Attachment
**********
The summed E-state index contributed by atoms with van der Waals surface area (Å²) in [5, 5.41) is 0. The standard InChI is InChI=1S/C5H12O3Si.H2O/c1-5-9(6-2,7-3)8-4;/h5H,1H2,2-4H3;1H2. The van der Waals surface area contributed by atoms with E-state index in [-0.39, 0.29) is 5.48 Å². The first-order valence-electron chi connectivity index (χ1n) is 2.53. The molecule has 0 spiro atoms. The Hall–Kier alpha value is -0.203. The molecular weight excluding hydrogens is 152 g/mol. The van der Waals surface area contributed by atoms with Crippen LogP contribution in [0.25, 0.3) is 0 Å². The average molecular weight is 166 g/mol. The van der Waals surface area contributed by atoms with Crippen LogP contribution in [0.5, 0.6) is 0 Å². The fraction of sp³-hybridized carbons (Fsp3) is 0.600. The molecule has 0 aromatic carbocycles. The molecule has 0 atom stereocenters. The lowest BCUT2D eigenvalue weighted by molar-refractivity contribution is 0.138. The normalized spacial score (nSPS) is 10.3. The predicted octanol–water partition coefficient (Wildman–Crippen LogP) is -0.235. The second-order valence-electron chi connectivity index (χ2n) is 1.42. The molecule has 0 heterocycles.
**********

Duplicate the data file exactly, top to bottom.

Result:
The summed E-state index contributed by atoms with van der Waals surface area (Å²) in [5, 5.41) is 0. The standard InChI is InChI=1S/C5H12O3Si.H2O/c1-5-9(6-2,7-3)8-4;/h5H,1H2,2-4H3;1H2. The van der Waals surface area contributed by atoms with E-state index in [-0.39, 0.29) is 5.48 Å². The first-order valence-electron chi connectivity index (χ1n) is 2.53. The molecule has 0 spiro atoms. The Hall–Kier alpha value is -0.203. The molecular weight excluding hydrogens is 152 g/mol. The van der Waals surface area contributed by atoms with Crippen LogP contribution in [0.25, 0.3) is 0 Å². The average molecular weight is 166 g/mol. The van der Waals surface area contributed by atoms with Crippen LogP contribution in [0.5, 0.6) is 0 Å². The fraction of sp³-hybridized carbons (Fsp3) is 0.600. The molecule has 0 aromatic carbocycles. The molecule has 0 atom stereocenters. The lowest BCUT2D eigenvalue weighted by molar-refractivity contribution is 0.138. The normalized spacial score (nSPS) is 10.3. The predicted octanol–water partition coefficient (Wildman–Crippen LogP) is -0.235. The second-order valence-electron chi connectivity index (χ2n) is 1.42. The molecule has 0 heterocycles.